|Duration||September 15 – December 15, 1974|
|Start date||December 21, 1974|
|AFC Champions||Pittsburgh Steelers|
|NFC Champions||Minnesota Vikings|
|Super Bowl IX|
|Date||January 12, 1975|
|Site|| Tulane Stadium,|
New Orleans, Louisiana
|Date||January 20, 1975|
|Site||Orange Bowl, Miami, Florida|
The 1974 NFL season was the 55th regular season of the National Football League. The season ended with Super Bowl IX when the Pittsburgh Steelers defeated the Minnesota Vikings. Players held a strike from July 1 until August 10,prior to the regular season beginning; only one preseason game (that year's College All-Star Game) was canceled, and the preseason contests were held with all-rookie rosters.
The 1974 NFL Draft was held from January 29 to 30, 1974 at New York City's Americana Hotel. With the first pick, the Dallas Cowboys selected defensive end Ed "Too Tall" Jones from the Tennessee State University.
There were two new referees in 1974, Cal Lepore and Gordon McCarter. Lepore replaced the retired John McDonough, the referee for Super Bowl IV and the NFL's longest game, the 1971 Christmas Day playoff between the Dolphins and Chiefs which lasted 82 minutes, 40 seconds. McCarter succeeded Jack Reader, who left the field to become chief lieutenant to NFL Director of Officiating Art McNally at league headquarters in New York.
The following changes were adopted to add tempo and action to the gameand to help counter the proposed changes announced by the World Football League to their games:
In addition to the on-field rule changes, the league eliminated the "future list" of players a team could sign without placing them on an active roster. The future list had been formalized by the league in 1965 and had informally existed for over a decade before that. The concept would return in 1977, renamed the practice squad.
From 1970 to 2001, there were three divisions (Eastern, Central and Western) in each conference. The winners of each division, and a fourth “wild card” team based on the best non-division winner, qualified for the playoffs. The tiebreaker rules were changed to start with head-to-head competition, followed by division records, records against common opponents, and records in conference play.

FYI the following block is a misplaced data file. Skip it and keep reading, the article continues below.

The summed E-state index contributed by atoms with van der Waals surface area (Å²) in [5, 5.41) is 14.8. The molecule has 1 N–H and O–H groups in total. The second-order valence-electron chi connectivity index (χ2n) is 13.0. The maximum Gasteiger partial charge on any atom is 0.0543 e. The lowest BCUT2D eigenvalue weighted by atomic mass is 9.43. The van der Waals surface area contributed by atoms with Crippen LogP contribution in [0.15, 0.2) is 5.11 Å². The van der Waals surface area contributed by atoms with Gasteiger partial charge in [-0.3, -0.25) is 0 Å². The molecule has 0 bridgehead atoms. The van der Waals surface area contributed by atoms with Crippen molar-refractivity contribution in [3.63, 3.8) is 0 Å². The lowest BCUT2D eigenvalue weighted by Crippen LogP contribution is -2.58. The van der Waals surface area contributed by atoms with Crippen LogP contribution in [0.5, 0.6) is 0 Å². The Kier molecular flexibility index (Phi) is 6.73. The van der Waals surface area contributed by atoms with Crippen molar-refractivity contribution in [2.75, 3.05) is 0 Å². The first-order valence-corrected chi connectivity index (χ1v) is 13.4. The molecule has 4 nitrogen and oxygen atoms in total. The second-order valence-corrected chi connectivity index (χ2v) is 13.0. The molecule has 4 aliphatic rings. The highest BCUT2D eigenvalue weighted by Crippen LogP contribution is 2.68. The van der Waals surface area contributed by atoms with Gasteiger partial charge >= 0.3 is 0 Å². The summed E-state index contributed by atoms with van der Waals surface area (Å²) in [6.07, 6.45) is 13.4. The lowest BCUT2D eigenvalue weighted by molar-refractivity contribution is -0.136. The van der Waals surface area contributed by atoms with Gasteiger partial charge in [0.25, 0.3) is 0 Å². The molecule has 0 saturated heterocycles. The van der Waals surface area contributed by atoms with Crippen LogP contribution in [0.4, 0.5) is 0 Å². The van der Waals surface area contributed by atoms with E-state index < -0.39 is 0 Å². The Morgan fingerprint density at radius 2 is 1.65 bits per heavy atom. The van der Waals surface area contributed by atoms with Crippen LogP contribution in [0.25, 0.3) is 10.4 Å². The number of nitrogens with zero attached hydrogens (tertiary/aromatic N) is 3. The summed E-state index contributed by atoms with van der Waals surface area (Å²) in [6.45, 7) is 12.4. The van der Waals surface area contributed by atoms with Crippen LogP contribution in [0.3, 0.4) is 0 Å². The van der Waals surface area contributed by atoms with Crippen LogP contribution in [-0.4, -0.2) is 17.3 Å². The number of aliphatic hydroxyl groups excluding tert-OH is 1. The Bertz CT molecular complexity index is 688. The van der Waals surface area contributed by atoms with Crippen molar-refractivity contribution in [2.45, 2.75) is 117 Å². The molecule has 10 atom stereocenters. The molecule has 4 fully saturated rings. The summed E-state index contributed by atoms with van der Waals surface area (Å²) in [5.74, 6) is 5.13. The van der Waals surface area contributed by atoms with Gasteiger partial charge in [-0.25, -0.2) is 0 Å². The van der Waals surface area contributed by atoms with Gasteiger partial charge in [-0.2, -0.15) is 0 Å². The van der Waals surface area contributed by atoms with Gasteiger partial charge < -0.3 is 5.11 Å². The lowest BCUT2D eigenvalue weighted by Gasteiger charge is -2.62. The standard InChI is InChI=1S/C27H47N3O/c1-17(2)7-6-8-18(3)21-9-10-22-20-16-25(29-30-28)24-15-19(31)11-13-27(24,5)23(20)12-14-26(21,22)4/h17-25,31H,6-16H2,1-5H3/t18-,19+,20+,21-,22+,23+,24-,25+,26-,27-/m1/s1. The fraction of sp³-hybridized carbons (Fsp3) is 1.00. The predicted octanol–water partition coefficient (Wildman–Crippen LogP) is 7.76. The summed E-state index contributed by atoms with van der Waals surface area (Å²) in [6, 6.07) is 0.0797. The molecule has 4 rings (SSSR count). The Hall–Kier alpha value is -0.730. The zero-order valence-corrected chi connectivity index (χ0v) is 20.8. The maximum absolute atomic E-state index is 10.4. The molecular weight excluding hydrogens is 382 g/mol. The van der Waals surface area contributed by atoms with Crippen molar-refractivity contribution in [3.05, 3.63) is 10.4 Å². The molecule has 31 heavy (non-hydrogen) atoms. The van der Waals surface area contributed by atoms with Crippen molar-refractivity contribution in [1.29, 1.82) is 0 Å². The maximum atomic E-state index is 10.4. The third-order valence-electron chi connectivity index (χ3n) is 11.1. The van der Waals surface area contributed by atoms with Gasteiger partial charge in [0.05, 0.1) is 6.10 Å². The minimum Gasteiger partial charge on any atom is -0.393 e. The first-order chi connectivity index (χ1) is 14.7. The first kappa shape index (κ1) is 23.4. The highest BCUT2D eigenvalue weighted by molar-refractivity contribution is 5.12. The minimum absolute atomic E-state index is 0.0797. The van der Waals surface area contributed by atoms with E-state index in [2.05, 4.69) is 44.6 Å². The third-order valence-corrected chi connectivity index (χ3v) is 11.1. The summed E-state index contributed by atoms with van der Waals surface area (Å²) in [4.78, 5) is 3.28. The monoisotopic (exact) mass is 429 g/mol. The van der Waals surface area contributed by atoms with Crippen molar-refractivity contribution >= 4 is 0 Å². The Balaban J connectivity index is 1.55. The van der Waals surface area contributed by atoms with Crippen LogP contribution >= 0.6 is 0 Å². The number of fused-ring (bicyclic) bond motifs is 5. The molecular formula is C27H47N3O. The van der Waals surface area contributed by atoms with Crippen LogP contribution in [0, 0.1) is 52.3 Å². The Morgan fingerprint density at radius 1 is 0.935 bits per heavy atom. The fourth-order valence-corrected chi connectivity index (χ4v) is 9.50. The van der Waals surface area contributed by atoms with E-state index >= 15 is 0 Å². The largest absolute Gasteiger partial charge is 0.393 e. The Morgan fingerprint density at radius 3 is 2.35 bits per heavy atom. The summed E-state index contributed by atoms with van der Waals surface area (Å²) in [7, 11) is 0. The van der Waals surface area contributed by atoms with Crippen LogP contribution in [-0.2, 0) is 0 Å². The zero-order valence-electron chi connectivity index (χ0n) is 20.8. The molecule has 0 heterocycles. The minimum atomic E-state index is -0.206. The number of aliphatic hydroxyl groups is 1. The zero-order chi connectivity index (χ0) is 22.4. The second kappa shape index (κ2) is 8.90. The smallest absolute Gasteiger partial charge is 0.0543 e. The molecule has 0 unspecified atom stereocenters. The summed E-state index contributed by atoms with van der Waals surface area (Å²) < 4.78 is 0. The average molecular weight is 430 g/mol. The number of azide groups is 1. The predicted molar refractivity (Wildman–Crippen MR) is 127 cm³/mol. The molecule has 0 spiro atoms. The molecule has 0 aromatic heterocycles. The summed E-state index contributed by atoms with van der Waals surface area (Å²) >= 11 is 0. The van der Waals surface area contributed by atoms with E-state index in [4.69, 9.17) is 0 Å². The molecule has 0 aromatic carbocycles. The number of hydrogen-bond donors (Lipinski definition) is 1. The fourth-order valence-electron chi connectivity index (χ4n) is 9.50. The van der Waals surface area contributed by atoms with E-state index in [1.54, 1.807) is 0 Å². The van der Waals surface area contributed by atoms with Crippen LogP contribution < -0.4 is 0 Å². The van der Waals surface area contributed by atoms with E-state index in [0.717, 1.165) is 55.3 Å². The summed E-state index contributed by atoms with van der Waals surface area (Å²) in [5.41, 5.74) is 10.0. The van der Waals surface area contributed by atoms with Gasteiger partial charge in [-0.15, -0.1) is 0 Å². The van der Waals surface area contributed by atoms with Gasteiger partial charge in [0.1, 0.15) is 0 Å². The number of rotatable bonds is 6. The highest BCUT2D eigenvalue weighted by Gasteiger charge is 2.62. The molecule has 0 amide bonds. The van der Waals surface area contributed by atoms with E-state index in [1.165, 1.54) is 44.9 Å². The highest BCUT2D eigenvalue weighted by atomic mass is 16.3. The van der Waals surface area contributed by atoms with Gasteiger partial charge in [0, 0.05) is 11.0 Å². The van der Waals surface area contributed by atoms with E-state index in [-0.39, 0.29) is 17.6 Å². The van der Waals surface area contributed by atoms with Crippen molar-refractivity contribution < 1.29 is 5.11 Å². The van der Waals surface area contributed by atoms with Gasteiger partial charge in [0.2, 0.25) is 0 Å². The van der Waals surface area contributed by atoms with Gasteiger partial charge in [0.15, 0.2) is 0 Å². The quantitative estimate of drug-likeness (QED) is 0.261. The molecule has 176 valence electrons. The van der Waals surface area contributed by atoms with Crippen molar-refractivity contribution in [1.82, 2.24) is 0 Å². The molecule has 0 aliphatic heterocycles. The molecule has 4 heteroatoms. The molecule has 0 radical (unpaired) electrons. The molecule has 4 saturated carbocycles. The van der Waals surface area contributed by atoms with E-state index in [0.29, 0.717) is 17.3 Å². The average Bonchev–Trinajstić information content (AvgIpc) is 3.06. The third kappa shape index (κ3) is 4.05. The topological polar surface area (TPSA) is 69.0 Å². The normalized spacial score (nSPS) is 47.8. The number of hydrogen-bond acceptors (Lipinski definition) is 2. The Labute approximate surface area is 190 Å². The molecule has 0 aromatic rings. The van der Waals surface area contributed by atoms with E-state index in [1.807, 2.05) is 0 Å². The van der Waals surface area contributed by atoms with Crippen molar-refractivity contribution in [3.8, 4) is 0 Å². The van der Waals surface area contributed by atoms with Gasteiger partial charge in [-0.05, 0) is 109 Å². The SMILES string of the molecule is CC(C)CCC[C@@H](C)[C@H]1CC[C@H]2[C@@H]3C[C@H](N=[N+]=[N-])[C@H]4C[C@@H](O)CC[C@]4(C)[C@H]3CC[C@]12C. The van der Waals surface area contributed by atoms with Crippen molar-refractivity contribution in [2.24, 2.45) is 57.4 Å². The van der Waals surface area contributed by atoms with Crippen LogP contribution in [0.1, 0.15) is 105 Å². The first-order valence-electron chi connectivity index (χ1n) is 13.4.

|1||St. Louis, Washington, Dallas||1–0–0||Chicago, Minnesota||1–0–0||Los Angeles, San Fran.||1–0–0||4 teams||1–0–0|
|2||St. Louis||2–0–0||Minnesota||2–0–0||Los Angeles, San Fran.||2–0–0||Los Angeles, San Fran.||2–0–0|
|3||St. Louis||3–0–0||Minnesota||3–0–0||Los Angeles, San Fran.||2–1–0||4 teams||2–1–0|
|4||St. Louis||4–0–0||Minnesota||4–0–0||Los Angeles||3–1–0||Philadelphia||3–1–0|
|5||St. Louis||5–0–0||Minnesota||5–0–0||Los Angeles||3–2–0||Philadelphia||4–1–0|
|6||St. Louis||6–0–0||Minnesota||5–1–0||Los Angeles||4–2–0||Philadelphia||4–2–0|
|7||St. Louis||7–0–0||Minnesota||5–2–0||Los Angeles||5–2–0||Washington||4–3–0|
|8||St. Louis||7–1–0||Minnesota||6–2–0||Los Angeles||6–2–0||Washington||5–3–0|
|9||St. Louis||7–2–0||Minnesota||7–2–0||Los Angeles||7–2–0||Washington||6–3–0|
|10||St. Louis||8–2–0||Minnesota||7–3–0||Los Angeles||7–3–0||Washington||7–3–0|
|11||St. Louis||9–2–0||Minnesota||7–4–0||Los Angeles||8–3–0||Washington||8–3–0|
|12||St. Louis||9–3–0||Minnesota||8–4–0||Los Angeles||9–3–0||Washington||8–4–0|
|13||St. Louis||9–4–0||Minnesota||9–4–0||Los Angeles||9–4–0||Washington||9–4–0|
|14||St. Louis||10–4–0||Minnesota||10–4–0||Los Angeles||10–4–0||Washington||10–4–0|
|1||Buffalo, New England||1–0–0||Pittsburgh, Houston, Cincinnati||1–0–0||Kansas City||1–0–0||Denver, Kansas City, San Diego||1–0–0|
|2||New England||2–0–0||Pittsburgh||1–0–1||Oakland*||1–1–0||8 teams||1–1–0|
|3||New England||3–0–0||Cincinnati||2–1–0||Oakland*||2–1–0||3 teams||2–1–0|
|Dec. 22 – Three Rivers Stadium|
|Dec. 29 - Oakland Coliseum|
|Dec. 21 – Oakland Coliseum|
|Jan. 12 - Tulane Stadium|
|Dec. 22 – Los Angeles Memorial Coliseum|
|Super Bowl IX|
|Dec. 29 - Metropolitan Stadium|
|Dec. 21 – Metropolitan Stadium|
|Most Valuable Player||Ken Stabler, Quarterback, Oakland|
|Coach of the Year||Don Coryell, St. Louis Cardinals|
|Offensive Player of the Year||Ken Stabler, Quarterback, Oakland|
|Defensive Player of the Year||Joe Greene, Defensive End, Pittsburgh|
|Offensive Rookie of the Year||Don Woods, Running Back, San Diego|
|Defensive Rookie of the Year||Jack Lambert, Linebacker, Pittsburgh|
|Man of the Year||George Blanda, Quarterback, Oakland|
|Comeback Player of the Year||Joe Namath, Quarterback, New York|
|Super Bowl Most Valuable Player||Franco Harris Running Back, Pittsburgh|
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